Five Delicious Wines to Try From Bordeaux’s “New Generation”
The region might be best known for its "Premier Crus," but it's home to nearly 9,000 producers
Bordeaux: the mention of this storied French wine region evokes images of ravishing reds sipped by elite wine aficionados in majestic châteaus. Iconic wines meant to age for generations. Special-occasion wines collected and served for birthday and anniversary celebrations, made by a region that takes great pride in tradition and heritage.
And Bordeaux is all of those things. But a closer look reveals a place whose wineries are majority still family-run, with a mass initiative towards sustainable farming and a fresh new generation bringing a renegade energy to the traditional foundations of the region.
Bordeaux is an unexpected source of affordable, everyday wines: 90 percent of Bordeaux wines are sold into distribution at less than 20 euros. Rich red blends are still the region’s signature (around 85 percent of the production is red), but Bordeaux is also a source of fabulous dry whites, crisp rosés and casual young reds more suitable to sip at barbecues and bonfires than with tasting menus.
We can’t discuss Bordeaux without at least a mention of the 1855 Classification. That year, Napoleon III declared that Paris would be home to a massive exhibition to showcase the best French products, and 61 wines from Bordeaux were selected as the top of the crop. Led by the top five-ranked wines, known as the “Premier Crus” (Haut-Brion, Lafite Rothschild, Mouton Rothschild, Latour and Margaux), the 1855 Classification is still held up as a gold standard of Bordeaux. The wines included within the exhibition, called Grand Cru Classes, are still held up as a benchmark and coveted by collectors.
But, today, these 61 wines represent only five percent of the region’s production. There are 8,800 registered wine producers in Bordeaux, and if you’re only seeking the top-rated wines from 166 years ago, you’re missing out on a lot. There’s a new generation of young and passionate winemakers who honor traditions while bringing fresh energy into the future of Bordeaux. Try their wines and you might be surprised: they are stylistically diverse and represent incredible value while still embodying the quality for which Bordeaux is known.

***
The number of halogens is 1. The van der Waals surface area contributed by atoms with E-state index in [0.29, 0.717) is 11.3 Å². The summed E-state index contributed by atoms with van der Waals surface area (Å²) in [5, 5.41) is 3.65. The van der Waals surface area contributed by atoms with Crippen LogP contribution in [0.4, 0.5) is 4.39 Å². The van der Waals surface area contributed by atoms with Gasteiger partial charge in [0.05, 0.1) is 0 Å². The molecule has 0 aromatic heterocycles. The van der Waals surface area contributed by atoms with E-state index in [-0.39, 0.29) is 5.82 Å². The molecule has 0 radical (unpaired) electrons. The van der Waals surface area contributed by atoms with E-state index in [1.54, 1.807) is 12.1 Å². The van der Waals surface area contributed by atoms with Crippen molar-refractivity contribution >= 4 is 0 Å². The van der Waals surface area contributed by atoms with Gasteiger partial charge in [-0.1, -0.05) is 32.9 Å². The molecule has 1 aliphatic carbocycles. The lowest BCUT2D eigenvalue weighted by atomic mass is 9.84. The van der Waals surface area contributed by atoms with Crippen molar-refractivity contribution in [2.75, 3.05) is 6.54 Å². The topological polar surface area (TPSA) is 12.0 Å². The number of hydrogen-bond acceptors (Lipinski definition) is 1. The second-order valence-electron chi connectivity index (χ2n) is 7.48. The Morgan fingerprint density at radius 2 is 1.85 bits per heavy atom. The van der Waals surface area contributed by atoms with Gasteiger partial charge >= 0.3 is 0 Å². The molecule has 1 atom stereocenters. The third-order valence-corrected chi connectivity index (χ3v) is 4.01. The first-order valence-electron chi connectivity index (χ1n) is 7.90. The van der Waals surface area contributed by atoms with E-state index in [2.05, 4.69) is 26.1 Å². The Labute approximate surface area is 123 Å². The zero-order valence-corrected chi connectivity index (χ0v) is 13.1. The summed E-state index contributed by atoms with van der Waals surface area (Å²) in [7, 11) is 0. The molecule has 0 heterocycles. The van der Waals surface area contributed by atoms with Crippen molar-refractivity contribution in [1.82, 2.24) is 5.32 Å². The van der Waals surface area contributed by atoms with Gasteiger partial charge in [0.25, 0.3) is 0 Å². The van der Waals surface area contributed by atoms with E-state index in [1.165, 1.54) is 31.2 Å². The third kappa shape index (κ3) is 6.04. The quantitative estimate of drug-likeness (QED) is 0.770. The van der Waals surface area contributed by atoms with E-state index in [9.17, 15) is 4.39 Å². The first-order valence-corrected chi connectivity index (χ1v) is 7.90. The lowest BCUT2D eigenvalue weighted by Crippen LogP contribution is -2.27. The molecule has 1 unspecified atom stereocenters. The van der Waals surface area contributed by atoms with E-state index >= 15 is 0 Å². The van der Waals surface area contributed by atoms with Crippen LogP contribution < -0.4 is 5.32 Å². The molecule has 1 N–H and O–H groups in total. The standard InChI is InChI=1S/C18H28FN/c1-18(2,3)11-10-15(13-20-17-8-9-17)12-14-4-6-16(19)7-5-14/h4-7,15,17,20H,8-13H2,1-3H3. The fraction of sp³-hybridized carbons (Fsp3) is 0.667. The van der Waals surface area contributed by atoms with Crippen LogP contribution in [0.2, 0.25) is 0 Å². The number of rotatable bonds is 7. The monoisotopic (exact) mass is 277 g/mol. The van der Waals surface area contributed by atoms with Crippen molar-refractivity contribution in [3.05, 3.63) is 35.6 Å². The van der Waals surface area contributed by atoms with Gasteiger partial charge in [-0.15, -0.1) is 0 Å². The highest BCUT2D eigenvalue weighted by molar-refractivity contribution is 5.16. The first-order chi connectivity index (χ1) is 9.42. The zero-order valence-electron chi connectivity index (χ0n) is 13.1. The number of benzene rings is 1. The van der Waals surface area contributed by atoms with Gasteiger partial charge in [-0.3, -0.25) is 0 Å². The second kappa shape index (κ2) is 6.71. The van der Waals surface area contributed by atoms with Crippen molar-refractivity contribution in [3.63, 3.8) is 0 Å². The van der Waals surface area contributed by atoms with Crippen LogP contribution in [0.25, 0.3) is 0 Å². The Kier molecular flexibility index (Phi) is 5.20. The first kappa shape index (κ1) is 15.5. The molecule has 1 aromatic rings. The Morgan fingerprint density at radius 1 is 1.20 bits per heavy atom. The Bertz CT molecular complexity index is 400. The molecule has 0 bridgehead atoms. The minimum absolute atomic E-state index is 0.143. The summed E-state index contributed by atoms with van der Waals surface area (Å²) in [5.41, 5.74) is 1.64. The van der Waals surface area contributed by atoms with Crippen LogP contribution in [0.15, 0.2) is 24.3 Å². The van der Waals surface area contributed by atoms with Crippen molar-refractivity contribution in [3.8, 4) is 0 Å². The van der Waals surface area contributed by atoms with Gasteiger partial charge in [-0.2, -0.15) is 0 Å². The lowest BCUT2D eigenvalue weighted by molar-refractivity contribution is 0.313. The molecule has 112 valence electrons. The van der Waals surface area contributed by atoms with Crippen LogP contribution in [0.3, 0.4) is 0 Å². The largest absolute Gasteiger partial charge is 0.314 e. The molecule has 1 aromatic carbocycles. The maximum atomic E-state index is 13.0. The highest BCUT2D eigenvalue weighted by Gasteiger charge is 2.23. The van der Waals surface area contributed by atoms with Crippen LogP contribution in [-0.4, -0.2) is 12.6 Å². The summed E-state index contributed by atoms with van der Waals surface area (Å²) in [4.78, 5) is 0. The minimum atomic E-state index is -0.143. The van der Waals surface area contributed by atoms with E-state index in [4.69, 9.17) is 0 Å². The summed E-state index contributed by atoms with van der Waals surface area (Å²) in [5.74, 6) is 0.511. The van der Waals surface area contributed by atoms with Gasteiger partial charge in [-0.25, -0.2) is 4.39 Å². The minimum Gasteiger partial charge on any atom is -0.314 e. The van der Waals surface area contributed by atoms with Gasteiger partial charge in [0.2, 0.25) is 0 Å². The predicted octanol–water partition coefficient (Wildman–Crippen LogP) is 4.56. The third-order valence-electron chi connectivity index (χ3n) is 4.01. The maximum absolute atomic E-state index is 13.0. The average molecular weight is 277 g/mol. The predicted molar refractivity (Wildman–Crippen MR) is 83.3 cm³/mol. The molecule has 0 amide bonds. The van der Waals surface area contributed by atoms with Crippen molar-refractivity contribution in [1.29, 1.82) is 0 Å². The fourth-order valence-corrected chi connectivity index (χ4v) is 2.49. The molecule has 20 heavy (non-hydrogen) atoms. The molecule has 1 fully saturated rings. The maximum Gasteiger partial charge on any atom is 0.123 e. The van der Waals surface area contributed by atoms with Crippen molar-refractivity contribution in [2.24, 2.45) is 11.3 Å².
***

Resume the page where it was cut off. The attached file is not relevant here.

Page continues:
Here are five delicious wines from Bordeaux’s “New Generation” to try tonight …
Château Roquefort 2020, Bordeaux Blanc
Bordeaux’s white wines are primarily made from Sauvignon Blanc and Semillon grapes. Chateau Roquefort’s signature white is 85 percent Sauvignon Blanc, which brings bright citrus notes, and 15 percent Semillion, providing body and a silky texture. Chateau Roquefort recently discovered a 300-million-year-old fossil bed in the middle of the white wine vineyard and are proud stewards of the land; they are Certified Sustainable and working towards converting to organic farming. This wine opens with floral aromas of jasmine and lemon blossom and has ripe flavors of mandarin and pineapple. Try it with Thai food.
Clarendelle 2020, Bordeaux Blanc
Another stunner of a white wine, made by the same winemaking team as Chateau Haut-Brion (one of the famous Premier Crus from the 1855 Classification). Amazingly, you can grab this bottle for around $25 — excellent to bring to a dinner party and of course name-drop a bit. A blend of Sauvignon Blanc, Semillon and Muscadelle, this is a fresh and creamy wine with flavors of white peach and a savory finish. Try it with sushi.
Château Biac 2016, Côtes de Bordeaux
A blend of Merlot, Petit Verdot and Cabernet Franc, this wine has notes of red cherry and black plum balanced with hints of chocolate and spice. Owner Yasmina Asseily is originally from Lebanon and brings her Mediterranean background and worldly sensibility to the winery, striving to innovate and adapt to climate change in the region. This wine is a classic pairing with burgers, steaks or lamb chops hot off the grill.
Château Haut-Rian 2018, Côtes de Bordeaux
A blend of Merlot, Cabernet Sauvignon and Cabernet Franc, this is an elegant but easy-drinking wine with velvety tannins and a hint of cedar and vanilla in the finish. The Chateau is 50 percent organic, bee-friendly and HVE Certified. Pair this with a charcuterie board, fireplace and a cozy blanket.
Château d’Arche 2009, Sauternes Grand Cru Classé
Sauternes is arguably the most famous dessert wine in the world — a jewel in Bordeaux’s crown. Sauternes has sweetness and a thick, luscious texture but is balanced with refreshing, mouthwatering acidity. Chateau d’Arche is innovating the classic production methods: they use a glass barrel for aging the wine, which helps manage sulfite levels and restricts oxygen exposure to promote more longevity in the wine (i.e., staying fresher for longer). With notes of honey, marmalade and stewed quince, it’s a perfect treat with a cheese plate and crusty baguette.
This article was featured in the InsideHook newsletter. Sign up now.
Suggested for you